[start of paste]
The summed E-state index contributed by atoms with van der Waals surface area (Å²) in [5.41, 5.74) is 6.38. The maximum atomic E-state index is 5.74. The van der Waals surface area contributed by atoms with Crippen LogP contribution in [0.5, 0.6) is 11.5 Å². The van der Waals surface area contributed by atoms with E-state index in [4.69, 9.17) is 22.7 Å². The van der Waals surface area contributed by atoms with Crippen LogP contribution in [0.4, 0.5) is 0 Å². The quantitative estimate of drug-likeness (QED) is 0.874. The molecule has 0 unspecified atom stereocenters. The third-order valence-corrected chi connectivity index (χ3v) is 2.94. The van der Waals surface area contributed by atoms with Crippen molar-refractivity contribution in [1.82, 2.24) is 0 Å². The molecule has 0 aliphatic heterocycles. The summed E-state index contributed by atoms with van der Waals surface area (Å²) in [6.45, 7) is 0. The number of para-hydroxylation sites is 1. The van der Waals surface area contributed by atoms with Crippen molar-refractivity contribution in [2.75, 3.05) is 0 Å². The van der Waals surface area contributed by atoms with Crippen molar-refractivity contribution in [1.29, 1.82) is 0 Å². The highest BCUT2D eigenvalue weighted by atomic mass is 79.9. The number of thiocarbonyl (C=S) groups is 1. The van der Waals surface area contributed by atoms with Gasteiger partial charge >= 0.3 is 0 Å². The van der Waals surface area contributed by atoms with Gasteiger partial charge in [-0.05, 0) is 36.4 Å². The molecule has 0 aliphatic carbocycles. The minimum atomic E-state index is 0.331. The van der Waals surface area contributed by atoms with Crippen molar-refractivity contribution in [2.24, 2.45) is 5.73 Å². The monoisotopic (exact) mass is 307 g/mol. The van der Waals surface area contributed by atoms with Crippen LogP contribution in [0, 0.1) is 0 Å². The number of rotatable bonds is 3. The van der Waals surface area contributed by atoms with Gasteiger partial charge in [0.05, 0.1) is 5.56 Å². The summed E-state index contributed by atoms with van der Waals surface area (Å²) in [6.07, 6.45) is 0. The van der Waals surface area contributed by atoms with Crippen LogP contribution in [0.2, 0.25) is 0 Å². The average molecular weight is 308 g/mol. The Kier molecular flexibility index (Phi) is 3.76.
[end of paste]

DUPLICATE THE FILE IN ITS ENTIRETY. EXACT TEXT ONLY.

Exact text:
The summed E-state index contributed by atoms with van der Waals surface area (Å²) in [5.41, 5.74) is 6.38. The maximum atomic E-state index is 5.74. The van der Waals surface area contributed by atoms with Crippen LogP contribution in [0.5, 0.6) is 11.5 Å². The van der Waals surface area contributed by atoms with E-state index in [4.69, 9.17) is 22.7 Å². The van der Waals surface area contributed by atoms with Crippen LogP contribution in [0.4, 0.5) is 0 Å². The quantitative estimate of drug-likeness (QED) is 0.874. The molecule has 0 unspecified atom stereocenters. The third-order valence-corrected chi connectivity index (χ3v) is 2.94. The van der Waals surface area contributed by atoms with Crippen molar-refractivity contribution in [1.82, 2.24) is 0 Å². The molecule has 0 aliphatic heterocycles. The summed E-state index contributed by atoms with van der Waals surface area (Å²) in [6.45, 7) is 0. The number of para-hydroxylation sites is 1. The van der Waals surface area contributed by atoms with Crippen molar-refractivity contribution in [2.75, 3.05) is 0 Å². The van der Waals surface area contributed by atoms with Crippen molar-refractivity contribution in [1.29, 1.82) is 0 Å². The highest BCUT2D eigenvalue weighted by atomic mass is 79.9. The number of thiocarbonyl (C=S) groups is 1. The van der Waals surface area contributed by atoms with Gasteiger partial charge >= 0.3 is 0 Å². The van der Waals surface area contributed by atoms with Gasteiger partial charge in [-0.05, 0) is 36.4 Å². The molecule has 0 aliphatic carbocycles. The minimum atomic E-state index is 0.331. The van der Waals surface area contributed by atoms with Crippen molar-refractivity contribution in [2.24, 2.45) is 5.73 Å². The monoisotopic (exact) mass is 307 g/mol. The van der Waals surface area contributed by atoms with Crippen LogP contribution in [0, 0.1) is 0 Å². The number of rotatable bonds is 3. The van der Waals surface area contributed by atoms with Gasteiger partial charge in [0.05, 0.1) is 5.56 Å². The summed E-state index contributed by atoms with van der Waals surface area (Å²) in [6.07, 6.45) is 0. The van der Waals surface area contributed by atoms with Crippen LogP contribution in [0.2, 0.25) is 0 Å². The average molecular weight is 308 g/mol. The Kier molecular flexibility index (Phi) is 3.76.